|Spring is here (yeah!) and summer is just around the corner (double yeah!) but with warmer weather, there often comes the increased risk of floods, landslides, tornados and other potential emergencies and natural disasters. How is your city or town preparing?Whether your city or town created its own emergency preparedness plan, or one was adopted through collaboration at the county, state or federal level, you likely have one in place. Somewhere, in a file cabinet, on a server, online, in a desk drawer—there is a plan of action for what your community members should do in the event of an emergency and a communications strategy for announcing an evacuation.|
Now is the perfect time to pull it out, dust it off and share it with your constituents just in case. As they say: Hope for the best but plan for the worst… and communicate both. We’ve compiled some old and new school tips for communicating with your community in the event of an emergency evacuation. Consider implementing these in your city or town’s plan today:
- News releases, press conferences and radio broadcasts
In times of impending crisis, remember that the media can be your friend—they want to help you communicate emergencies to the public. Have a plan in place that alerts them through news releases, press conferences and phone calls and ask for their help in spreading the word. Return the favor by granting them access to information, sites and interviews with city officials.
- Phone trees
While media outreach is great in the days leading up to a foreseen evacuation, sometimes there isn’t always the luxury of time. Include in your community’s plan a way for officials and citizens to utilize the phone to spread the news.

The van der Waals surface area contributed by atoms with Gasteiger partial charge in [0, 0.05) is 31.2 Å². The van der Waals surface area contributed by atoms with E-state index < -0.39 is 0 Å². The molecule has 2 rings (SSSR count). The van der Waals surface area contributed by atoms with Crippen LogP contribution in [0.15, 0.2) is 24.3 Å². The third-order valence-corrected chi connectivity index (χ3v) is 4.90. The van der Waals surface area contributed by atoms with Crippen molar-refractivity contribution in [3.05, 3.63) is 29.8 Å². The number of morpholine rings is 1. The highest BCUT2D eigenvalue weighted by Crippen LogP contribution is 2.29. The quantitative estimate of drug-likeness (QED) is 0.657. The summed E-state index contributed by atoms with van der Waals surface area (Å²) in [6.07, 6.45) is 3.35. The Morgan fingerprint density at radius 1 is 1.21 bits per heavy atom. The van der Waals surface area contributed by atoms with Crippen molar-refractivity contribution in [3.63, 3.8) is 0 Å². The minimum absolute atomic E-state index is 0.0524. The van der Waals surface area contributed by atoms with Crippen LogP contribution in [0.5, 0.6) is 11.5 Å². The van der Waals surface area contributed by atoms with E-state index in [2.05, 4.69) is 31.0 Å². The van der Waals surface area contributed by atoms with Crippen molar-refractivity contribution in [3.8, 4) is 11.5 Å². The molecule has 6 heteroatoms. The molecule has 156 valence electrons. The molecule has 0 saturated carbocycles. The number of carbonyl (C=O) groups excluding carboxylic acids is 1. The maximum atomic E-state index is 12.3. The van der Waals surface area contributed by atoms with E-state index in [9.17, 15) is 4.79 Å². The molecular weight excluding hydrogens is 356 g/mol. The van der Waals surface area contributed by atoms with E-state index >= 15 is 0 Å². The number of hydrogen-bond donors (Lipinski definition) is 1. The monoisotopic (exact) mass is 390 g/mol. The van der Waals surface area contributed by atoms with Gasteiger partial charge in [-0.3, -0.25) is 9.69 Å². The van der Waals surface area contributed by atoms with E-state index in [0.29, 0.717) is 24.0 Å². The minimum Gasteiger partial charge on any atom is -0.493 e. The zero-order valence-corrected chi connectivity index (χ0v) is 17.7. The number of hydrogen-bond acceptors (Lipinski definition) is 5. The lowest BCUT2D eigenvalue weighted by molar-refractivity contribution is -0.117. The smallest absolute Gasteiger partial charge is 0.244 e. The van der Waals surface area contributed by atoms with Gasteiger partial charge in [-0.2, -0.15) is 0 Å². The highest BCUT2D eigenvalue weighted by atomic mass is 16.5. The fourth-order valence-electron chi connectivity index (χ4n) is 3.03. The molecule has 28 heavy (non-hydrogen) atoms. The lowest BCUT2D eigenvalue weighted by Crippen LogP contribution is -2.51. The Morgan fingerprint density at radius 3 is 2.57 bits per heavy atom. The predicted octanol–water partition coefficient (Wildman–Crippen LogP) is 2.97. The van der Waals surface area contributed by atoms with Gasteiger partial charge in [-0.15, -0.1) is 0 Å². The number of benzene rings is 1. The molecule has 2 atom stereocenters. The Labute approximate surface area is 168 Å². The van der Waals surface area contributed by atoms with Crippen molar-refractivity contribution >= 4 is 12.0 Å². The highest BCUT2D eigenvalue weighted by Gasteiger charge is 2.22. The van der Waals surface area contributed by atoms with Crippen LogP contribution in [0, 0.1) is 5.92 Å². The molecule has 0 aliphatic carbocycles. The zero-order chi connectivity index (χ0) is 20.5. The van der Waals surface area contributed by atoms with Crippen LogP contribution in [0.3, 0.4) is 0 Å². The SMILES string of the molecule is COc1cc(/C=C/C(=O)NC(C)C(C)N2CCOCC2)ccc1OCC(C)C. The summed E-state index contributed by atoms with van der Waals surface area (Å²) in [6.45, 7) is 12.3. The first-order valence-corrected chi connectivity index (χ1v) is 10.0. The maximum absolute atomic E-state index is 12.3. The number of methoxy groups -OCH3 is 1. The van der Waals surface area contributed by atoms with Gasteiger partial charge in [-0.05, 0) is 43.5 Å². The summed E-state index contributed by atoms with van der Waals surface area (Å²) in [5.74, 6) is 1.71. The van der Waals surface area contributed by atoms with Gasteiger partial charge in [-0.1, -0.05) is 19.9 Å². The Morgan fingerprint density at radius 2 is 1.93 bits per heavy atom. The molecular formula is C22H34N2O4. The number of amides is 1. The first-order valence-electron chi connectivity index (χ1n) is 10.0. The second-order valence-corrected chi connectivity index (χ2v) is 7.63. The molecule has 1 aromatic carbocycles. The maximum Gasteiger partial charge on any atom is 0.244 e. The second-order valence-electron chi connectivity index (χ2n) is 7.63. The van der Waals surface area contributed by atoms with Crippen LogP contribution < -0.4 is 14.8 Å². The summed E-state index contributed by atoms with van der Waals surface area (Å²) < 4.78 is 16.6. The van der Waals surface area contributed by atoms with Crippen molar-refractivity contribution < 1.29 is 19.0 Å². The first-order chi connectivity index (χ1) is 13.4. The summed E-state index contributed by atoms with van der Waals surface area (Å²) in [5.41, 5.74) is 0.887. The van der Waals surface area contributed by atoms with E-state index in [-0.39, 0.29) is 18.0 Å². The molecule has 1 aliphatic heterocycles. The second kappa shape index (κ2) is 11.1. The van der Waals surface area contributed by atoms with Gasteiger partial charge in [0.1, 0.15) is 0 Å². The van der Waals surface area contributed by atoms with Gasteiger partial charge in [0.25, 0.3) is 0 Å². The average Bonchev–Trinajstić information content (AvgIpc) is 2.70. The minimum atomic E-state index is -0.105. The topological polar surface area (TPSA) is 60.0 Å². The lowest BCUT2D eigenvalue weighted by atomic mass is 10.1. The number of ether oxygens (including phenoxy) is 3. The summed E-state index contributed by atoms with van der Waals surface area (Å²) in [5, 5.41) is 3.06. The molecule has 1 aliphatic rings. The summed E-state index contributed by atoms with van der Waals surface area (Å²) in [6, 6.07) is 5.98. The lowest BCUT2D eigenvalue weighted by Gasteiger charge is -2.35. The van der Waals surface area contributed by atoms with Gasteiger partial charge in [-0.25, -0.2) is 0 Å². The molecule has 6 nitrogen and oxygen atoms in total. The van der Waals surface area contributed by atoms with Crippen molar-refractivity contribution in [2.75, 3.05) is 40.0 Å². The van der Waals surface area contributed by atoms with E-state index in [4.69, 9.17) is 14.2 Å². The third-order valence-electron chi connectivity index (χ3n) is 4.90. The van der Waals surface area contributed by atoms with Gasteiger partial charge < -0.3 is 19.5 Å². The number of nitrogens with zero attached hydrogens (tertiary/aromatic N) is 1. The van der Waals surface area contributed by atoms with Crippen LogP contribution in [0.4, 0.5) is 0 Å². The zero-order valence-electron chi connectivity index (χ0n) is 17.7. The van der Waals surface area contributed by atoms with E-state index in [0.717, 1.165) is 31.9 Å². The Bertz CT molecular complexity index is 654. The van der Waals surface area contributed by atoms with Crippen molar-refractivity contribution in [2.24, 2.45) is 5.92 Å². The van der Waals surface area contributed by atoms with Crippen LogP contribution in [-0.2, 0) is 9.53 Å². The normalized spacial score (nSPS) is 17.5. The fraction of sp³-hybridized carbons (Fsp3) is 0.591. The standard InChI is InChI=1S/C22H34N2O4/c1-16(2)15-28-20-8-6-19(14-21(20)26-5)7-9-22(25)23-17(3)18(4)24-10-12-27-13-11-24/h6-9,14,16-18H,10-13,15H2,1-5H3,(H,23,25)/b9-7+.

- Checkpoints and door-to-door sweeps
Similarly, setting up checkpoints along well-traveled streets to alert citizens, and having police officers and volunteers on the ground in reflective vests going door-to-door to alert people, is just as key.
- E-mail and text messages
Many communities are now enlisting the help of third-party systems, such as Everbridge, that work with you to develop an opt-in emergency alert system. These systems are hosted off-site at multiple redundant locations, which will help guarantee notification capabilities being maintained even if problems develop with information systems locally. They work by reaching out to community members via landlines and cell phones using voice and text messaging as well as to computers and PDA units via email and instant messaging. Some systems also have the capability of connecting with pagers and faxes. Going this route requires advance planning and promotion—your constituents will need to opt-in to these services ahead of time. Get going today to distribute marketing materials, fun and useful takeaways like flashlights and first aid kits featuring the directions to opt-in and your city’s branding.
- Social media
Tools like Twitter® and Facebook® are becoming increasingly popular among many communities as a means for communicating emergency information. Because of these sites’ social nature, it enables communities to alert a large number of people in a short amount of time and enables them to share the news with others, too. Like the text message method, this does require a bit of an advanced recruitment. While word will still spread in the event of an evacuation or other emergency, increase that number by engaging constituents long before a crisis rears its head.
In addition to utilizing these tools in the event of an evacuation, be sure to make evacuation plans and maps readily available and updated year round. Place them on your website and make hardcopies available for review at the local library, city hall and other public locations.
Host an annual community awareness day to familiarize community members with a plan of action for when disaster strikes and evacuation becomes necessary. Promote this event with colorful banners and provide entertainment and refreshments.
Offer to enter those attendees who opt-in to text message and social media communications into a raffle for great themed prizes like a roadside safety kit or emergency preparedness kits.